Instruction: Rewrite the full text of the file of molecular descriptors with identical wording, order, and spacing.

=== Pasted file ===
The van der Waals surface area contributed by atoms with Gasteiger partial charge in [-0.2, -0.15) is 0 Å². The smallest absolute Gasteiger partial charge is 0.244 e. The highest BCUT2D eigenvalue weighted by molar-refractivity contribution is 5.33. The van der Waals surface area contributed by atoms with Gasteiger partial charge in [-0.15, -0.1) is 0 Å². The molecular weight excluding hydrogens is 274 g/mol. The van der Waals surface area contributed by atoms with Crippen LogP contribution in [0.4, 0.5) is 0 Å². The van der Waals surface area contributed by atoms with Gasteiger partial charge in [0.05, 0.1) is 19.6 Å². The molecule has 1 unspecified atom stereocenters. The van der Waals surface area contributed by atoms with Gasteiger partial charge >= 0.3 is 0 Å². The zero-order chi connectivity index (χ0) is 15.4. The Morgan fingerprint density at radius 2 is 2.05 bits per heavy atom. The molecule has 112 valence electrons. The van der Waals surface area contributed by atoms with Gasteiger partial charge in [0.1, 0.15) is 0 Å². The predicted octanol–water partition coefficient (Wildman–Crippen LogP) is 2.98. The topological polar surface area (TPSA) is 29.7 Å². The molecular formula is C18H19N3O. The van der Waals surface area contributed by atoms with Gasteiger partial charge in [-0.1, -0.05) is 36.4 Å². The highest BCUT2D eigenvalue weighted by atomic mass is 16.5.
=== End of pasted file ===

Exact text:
The van der Waals surface area contributed by atoms with Gasteiger partial charge in [-0.2, -0.15) is 0 Å². The smallest absolute Gasteiger partial charge is 0.244 e. The highest BCUT2D eigenvalue weighted by molar-refractivity contribution is 5.33. The van der Waals surface area contributed by atoms with Gasteiger partial charge in [-0.15, -0.1) is 0 Å². The molecular weight excluding hydrogens is 274 g/mol. The van der Waals surface area contributed by atoms with Crippen LogP contribution in [0.4, 0.5) is 0 Å². The van der Waals surface area contributed by atoms with Gasteiger partial charge in [0.05, 0.1) is 19.6 Å². The molecule has 1 unspecified atom stereocenters. The van der Waals surface area contributed by atoms with Gasteiger partial charge >= 0.3 is 0 Å². The zero-order chi connectivity index (χ0) is 15.4. The Morgan fingerprint density at radius 2 is 2.05 bits per heavy atom. The molecule has 112 valence electrons. The van der Waals surface area contributed by atoms with Gasteiger partial charge in [0.1, 0.15) is 0 Å². The predicted octanol–water partition coefficient (Wildman–Crippen LogP) is 2.98. The topological polar surface area (TPSA) is 29.7 Å². The molecular formula is C18H19N3O. The van der Waals surface area contributed by atoms with Gasteiger partial charge in [-0.1, -0.05) is 36.4 Å². The highest BCUT2D eigenvalue weighted by atomic mass is 16.5.